10 June 2021
A growing garden in Haiti
As you peruse the fruit and vegetable aisles of your local supermarket, take note of how many different parts of the world each shiny red tomato, juicy purple plum, bright green cucumber and whatever else ends up in your basket, comes from. The miles our food travels is quite astonishing. But what if we were to try and bring these miles down and look a little closer to home for our fresh produce? Not only would we have access to tasty seasonal produce, we would also be working to bring down the carbon emitted on each journey our food takes.
In today’s blog we hear from one ministry partner who has already been working hard to bring down their food miles - PiFò Haiti. Find out why this is quite so vital for their local community.
Meet Kendy Alcindor, he is a 20-year-old high school graduate (pictured right). He lives with his father, four brothers and two sisters on the island of La Gonâve, 25km off the coast of mainland Haiti. Kendy is one of a handful of youth selected to work at a local garden project each Saturday and Sunday.
The town of Anse-à-Galets, where the garden is located, is very close to sea level making the soil too salty and nearly impossible for plant growth. Most of the vegetables and fruit come from up in the mountains by donkey or the mainland by boat. Kendy and the project leaders want to change that:
We want to produce our own food to share with our family and the community. It is a great need here in the city because it is becoming very unsafe to travel to the mainland to get food and supplies.
With transportation being disrupted more frequently between the island and the mainland, due to increasing unrest, the food prices increase, and the merchants have very little to sell. Currently the community relies too much on the mainland. We want to help the community to overcome this problem, and would like to see more people on La Gonâve learning how they can grow their own food to increase their self-sufficiency.
Our ultimate goal is to make agricultural accessible to every family.
Learning new skills
Kendy, and the other garden staff team members, have been busy learning about all kinds of different agricultural techniques, from container and tyre gardens, to larger field crops.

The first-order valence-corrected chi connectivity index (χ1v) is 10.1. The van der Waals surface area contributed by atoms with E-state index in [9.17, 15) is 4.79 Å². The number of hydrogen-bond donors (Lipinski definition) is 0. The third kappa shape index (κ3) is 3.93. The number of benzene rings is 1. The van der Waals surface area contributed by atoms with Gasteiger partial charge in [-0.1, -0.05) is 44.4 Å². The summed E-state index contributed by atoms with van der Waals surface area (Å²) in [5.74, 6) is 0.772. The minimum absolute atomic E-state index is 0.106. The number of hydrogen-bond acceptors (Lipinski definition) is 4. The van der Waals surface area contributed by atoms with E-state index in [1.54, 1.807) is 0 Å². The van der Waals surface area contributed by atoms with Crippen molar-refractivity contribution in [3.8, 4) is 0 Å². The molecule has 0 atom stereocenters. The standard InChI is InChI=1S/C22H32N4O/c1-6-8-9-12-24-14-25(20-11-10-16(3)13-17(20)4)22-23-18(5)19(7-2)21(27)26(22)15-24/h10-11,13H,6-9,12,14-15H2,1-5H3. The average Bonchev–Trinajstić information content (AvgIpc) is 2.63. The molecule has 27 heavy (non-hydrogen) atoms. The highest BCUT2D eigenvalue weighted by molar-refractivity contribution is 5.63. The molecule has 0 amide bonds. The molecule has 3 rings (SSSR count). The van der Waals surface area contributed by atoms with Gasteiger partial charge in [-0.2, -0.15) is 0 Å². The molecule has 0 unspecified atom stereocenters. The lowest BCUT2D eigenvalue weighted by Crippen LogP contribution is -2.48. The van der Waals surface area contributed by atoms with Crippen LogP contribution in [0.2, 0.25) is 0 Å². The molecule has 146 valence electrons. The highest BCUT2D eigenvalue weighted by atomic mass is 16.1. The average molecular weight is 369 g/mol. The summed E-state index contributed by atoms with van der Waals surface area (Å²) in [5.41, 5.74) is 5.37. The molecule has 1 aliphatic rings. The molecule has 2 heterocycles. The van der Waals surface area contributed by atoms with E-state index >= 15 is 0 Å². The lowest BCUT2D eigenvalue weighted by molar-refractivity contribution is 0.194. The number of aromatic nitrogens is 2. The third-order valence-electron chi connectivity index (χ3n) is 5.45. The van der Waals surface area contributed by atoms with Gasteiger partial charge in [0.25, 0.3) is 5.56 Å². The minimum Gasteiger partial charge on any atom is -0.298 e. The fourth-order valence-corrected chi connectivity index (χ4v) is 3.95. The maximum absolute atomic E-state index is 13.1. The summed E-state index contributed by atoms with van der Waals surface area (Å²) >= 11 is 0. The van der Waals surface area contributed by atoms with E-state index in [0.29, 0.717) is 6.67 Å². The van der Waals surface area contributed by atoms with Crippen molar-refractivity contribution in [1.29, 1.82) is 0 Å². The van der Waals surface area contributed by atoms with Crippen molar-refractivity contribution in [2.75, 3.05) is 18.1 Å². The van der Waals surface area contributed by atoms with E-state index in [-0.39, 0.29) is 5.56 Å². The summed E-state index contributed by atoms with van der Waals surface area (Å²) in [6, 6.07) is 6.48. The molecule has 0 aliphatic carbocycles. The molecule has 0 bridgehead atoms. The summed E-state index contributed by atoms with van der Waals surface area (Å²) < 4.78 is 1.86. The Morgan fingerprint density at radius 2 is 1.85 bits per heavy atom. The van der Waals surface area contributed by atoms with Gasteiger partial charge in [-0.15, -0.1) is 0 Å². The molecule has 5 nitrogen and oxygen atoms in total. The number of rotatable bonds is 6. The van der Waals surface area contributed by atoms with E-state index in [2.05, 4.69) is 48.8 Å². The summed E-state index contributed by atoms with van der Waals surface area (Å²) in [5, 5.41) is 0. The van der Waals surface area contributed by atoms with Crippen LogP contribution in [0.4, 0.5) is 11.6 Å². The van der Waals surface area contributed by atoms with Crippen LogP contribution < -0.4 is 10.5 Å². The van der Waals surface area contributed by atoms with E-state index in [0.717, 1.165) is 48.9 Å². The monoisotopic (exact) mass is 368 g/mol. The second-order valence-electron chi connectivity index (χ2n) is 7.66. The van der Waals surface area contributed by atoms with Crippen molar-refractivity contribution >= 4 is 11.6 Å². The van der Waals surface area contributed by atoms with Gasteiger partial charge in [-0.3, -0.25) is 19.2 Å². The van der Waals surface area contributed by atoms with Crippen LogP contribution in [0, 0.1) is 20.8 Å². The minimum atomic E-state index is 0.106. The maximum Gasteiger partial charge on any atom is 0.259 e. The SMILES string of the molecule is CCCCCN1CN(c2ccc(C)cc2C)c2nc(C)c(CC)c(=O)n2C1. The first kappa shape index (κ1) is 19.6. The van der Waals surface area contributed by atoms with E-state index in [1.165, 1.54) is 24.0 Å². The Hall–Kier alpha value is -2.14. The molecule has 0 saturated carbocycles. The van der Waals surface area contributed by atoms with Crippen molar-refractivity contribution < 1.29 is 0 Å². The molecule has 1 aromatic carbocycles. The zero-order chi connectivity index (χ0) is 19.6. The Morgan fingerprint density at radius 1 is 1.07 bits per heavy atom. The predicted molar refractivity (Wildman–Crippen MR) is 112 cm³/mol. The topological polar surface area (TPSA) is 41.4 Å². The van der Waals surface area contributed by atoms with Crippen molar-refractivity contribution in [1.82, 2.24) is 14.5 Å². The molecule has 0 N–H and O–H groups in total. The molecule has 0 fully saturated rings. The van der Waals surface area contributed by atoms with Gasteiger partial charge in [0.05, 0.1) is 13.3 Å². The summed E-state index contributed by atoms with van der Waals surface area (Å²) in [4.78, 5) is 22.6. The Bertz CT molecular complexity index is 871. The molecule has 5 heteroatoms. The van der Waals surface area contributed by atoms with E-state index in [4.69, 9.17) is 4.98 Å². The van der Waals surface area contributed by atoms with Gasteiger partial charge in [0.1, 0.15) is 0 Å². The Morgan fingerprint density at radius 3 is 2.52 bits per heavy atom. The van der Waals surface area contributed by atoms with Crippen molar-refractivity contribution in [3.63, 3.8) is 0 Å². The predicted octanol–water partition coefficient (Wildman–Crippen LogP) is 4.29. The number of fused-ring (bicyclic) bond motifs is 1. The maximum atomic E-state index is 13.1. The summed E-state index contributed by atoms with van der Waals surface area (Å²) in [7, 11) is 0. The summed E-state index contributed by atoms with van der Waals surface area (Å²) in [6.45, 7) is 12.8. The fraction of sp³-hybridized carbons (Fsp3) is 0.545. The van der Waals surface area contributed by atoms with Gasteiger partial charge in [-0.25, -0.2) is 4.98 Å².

“I have increased my knowledge a lot working with the agronomists in the garden. I learned that you need to bring good soil from the mountains so the plants will grow. We also use sheep manure as fertilizer. I did not know any of this before I started working with this project”, says Kendy.
Kendy, Daniel and Peter started working at the garden because they had graduated high school and had no jobs. The pastor at the Wesleyan Church saw potential in these hardworking young men and asked PiFò Haiti’s project manager Emerson Dalmas if he could give them some work.
“When a Pastor asks you to help, you need to do it. They know the needs of the community better than anyone”, says Emerson. Kendy didn’t expect to love the part-time job as much as he does.
Inspiring the whole community
“We don’t learn enough in school about the environment and growing food. For Haitians we focus on getting through each day, we need to learn to plan for the future of the country and the world”, remarks one of the other young garden employees. We at PiFò Haiti couldn’t agree more.
We asked Kendy where he saw himself in 5 years? He said, “I would like to learn more and maybe go to school so I can live in the mountains and teach others. There are many poor people here, and I can help”.
We are grateful for the respect and hard-work these young men put into this project. It is a blessing to many people. We are also thankful to work with patient, kind agronomists who take the time to share their knowledge and passion for the land.
By the PiFò Haiti team
If you were inspired by today’s creation care blog, why not have a go at planting some produce yourself or research nearby farms where you can buy local produce? For each seed, say a prayer for the work of PiFò Haiti and praise God for their gardening team.